However, despite not being able to predict them, what we do know is that the Northern Lights are best seen between 65° N and 75° N. Although the capital, Oslo, sits at just 60° N, northern Norway's latitude puts it in the ideal position to experience the Northern Lights.
Displays of the Northern Lights do tend to intensify around the equinox months of September and March because the magnetic fields of the Earth and the Sun’s solar wind are more likely to be in sync. There are no guarantees, but stronger displays are therefore more likely around the spring equinox on March 20, 2019 and around the autumn equinox on Sept. 23, 2019. Since there are full moons on March 21, 2019 and on Sept. 14, 2019, the final weeks of both March and September 2019 would be ideal times to go on a Northern Lights hunt in Norway.
Northern Lights season in Norway
The Northern lights are always happening, it's just that you don't see them during the day. While the Arctic Circle's midnight sun makes it impossible to see them during the summer, the long dark nights of winter are perfect for Northern Lights viewing.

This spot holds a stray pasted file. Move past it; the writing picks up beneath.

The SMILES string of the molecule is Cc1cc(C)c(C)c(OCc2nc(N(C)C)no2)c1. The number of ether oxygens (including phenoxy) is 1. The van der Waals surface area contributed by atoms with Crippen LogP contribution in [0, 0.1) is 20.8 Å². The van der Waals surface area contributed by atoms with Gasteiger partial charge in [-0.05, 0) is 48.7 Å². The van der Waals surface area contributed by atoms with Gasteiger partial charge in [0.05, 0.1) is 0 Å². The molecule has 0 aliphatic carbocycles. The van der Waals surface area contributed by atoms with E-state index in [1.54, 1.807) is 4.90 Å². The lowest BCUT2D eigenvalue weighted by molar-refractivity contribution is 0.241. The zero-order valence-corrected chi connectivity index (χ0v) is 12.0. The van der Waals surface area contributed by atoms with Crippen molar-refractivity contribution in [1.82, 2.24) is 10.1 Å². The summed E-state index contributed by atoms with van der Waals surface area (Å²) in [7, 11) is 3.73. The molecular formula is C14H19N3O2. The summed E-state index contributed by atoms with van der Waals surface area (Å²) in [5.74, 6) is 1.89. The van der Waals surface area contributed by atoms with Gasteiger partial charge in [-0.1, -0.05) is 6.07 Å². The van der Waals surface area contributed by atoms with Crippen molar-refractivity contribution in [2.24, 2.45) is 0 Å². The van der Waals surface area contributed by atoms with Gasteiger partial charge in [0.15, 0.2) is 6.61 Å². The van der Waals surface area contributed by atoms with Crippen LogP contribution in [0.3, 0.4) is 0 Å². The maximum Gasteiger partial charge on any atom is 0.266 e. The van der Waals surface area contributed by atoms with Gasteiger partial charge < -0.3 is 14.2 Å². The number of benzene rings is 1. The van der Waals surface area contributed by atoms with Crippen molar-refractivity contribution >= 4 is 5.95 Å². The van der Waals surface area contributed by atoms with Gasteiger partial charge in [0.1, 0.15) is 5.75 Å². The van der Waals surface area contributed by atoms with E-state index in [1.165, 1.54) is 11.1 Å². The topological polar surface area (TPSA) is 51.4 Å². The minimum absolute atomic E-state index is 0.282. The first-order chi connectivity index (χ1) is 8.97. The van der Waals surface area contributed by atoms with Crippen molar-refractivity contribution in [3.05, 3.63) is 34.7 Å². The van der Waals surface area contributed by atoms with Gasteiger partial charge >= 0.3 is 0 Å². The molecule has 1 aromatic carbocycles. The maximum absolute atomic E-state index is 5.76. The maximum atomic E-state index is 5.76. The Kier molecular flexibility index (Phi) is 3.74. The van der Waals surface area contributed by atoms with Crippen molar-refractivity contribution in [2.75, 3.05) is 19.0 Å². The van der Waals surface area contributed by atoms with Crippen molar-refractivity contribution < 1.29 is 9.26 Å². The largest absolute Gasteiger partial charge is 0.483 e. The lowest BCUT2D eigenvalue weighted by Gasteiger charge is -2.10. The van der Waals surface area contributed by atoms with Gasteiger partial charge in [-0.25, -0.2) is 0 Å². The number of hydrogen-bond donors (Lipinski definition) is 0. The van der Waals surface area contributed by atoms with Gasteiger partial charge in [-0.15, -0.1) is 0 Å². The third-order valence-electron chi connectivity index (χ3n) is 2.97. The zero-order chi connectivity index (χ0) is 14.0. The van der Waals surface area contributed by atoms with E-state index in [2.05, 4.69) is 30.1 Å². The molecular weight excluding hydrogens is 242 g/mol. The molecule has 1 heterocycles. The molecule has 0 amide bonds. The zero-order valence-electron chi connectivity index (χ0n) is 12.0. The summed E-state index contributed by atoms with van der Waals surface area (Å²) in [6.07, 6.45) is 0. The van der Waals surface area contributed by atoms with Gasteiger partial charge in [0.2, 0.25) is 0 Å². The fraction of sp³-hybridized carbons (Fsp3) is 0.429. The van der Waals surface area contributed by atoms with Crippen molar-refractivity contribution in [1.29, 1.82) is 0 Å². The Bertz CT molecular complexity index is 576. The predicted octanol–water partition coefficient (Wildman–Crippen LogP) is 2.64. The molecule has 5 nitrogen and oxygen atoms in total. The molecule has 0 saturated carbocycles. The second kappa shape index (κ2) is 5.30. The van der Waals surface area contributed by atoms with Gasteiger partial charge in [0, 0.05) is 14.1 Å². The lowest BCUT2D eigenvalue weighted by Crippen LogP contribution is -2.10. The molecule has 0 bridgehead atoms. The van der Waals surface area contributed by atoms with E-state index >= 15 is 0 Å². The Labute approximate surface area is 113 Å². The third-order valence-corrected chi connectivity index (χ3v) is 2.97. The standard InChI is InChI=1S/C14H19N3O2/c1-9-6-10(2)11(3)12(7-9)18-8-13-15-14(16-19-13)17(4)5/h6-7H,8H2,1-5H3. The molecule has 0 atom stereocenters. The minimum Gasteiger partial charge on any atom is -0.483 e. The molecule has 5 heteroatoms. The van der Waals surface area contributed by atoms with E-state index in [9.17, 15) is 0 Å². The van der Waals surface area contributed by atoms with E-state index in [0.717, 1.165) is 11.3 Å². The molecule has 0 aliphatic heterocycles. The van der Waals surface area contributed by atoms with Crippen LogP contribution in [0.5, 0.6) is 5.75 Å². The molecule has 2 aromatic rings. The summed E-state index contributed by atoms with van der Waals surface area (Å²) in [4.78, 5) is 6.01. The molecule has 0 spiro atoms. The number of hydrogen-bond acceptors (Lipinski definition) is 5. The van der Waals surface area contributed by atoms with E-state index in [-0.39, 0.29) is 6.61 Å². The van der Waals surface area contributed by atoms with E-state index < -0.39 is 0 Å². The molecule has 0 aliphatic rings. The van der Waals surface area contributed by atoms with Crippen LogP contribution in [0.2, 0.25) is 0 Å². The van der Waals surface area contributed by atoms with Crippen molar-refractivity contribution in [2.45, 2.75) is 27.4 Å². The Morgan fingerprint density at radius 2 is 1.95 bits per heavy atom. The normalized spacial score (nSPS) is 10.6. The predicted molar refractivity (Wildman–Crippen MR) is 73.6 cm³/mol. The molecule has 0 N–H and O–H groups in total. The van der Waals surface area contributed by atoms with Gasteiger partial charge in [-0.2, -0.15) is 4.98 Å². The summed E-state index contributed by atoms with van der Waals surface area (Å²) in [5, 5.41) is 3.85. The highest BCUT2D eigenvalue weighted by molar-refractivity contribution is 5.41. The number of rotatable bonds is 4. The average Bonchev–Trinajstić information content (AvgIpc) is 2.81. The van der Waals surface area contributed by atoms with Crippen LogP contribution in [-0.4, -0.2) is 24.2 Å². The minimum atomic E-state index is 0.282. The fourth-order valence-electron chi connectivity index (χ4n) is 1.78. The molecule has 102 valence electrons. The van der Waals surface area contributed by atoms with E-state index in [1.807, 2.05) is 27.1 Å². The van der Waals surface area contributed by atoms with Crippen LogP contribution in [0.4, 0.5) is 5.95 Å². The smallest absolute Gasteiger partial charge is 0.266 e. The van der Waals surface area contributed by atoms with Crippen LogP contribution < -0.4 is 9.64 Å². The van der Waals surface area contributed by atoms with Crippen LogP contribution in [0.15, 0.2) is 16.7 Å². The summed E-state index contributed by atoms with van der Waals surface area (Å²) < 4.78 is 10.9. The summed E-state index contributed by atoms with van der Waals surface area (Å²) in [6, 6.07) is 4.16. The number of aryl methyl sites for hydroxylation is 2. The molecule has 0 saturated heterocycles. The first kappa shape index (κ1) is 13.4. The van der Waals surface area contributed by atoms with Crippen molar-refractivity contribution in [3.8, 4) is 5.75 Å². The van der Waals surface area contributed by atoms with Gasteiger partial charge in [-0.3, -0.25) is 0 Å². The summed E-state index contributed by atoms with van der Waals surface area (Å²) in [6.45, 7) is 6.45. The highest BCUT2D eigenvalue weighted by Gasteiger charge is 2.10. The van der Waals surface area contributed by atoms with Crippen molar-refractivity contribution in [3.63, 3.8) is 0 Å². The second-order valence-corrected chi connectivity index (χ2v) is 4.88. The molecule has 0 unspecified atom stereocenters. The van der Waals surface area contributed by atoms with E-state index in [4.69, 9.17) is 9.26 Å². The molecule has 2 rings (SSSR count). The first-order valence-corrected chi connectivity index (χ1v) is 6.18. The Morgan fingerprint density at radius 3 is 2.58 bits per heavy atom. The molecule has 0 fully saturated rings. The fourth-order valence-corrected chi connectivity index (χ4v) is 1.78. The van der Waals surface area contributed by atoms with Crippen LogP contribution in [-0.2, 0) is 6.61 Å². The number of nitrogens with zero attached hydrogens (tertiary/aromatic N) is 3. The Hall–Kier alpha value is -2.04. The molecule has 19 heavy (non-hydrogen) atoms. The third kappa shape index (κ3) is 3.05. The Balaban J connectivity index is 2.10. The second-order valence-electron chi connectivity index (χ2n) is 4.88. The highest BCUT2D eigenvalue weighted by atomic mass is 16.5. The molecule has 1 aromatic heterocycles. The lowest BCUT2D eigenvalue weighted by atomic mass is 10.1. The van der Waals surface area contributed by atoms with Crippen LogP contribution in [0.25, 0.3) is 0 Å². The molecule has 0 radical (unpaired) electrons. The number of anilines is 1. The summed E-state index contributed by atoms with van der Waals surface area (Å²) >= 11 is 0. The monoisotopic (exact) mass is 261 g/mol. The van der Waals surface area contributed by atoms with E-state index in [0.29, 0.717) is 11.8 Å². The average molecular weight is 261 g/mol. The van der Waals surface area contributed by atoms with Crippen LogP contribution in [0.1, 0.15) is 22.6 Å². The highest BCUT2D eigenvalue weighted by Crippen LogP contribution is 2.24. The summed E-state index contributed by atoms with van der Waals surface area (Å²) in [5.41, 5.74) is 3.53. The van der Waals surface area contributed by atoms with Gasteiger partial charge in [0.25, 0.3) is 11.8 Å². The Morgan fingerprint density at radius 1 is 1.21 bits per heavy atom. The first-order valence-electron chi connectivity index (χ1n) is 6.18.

November through March is the absolute peak season for Northern Lights viewing because the nights are longest, but a visit anytime between September and March should give you a good chance to see them, with March offering the best chance of clear skies. Just make sure you're on the lookout throughout the night to maximize your chances. It makes sense to set your alarm to get up every hour or so after dusk to look out of your window. Better still, some hotels have an aurora wake-up service so you can sleep without worrying that you’re missing out.
Best places to see the Northern Lights
Northern Lights near Tromsø
Sitting at 69° N right in the center of the aurora zone, the city of Tromsø is a popular place for Europeans to take a weekend break in winter just hoping for a glimpse of the Northern Lights. Although you can sometimes see them from the town, for the best view it's better to get away from the city’s significant light pollution. The Lyngsalpene mountain range is where many local Northern Lights chases take place.
Northern Lights near Trondheim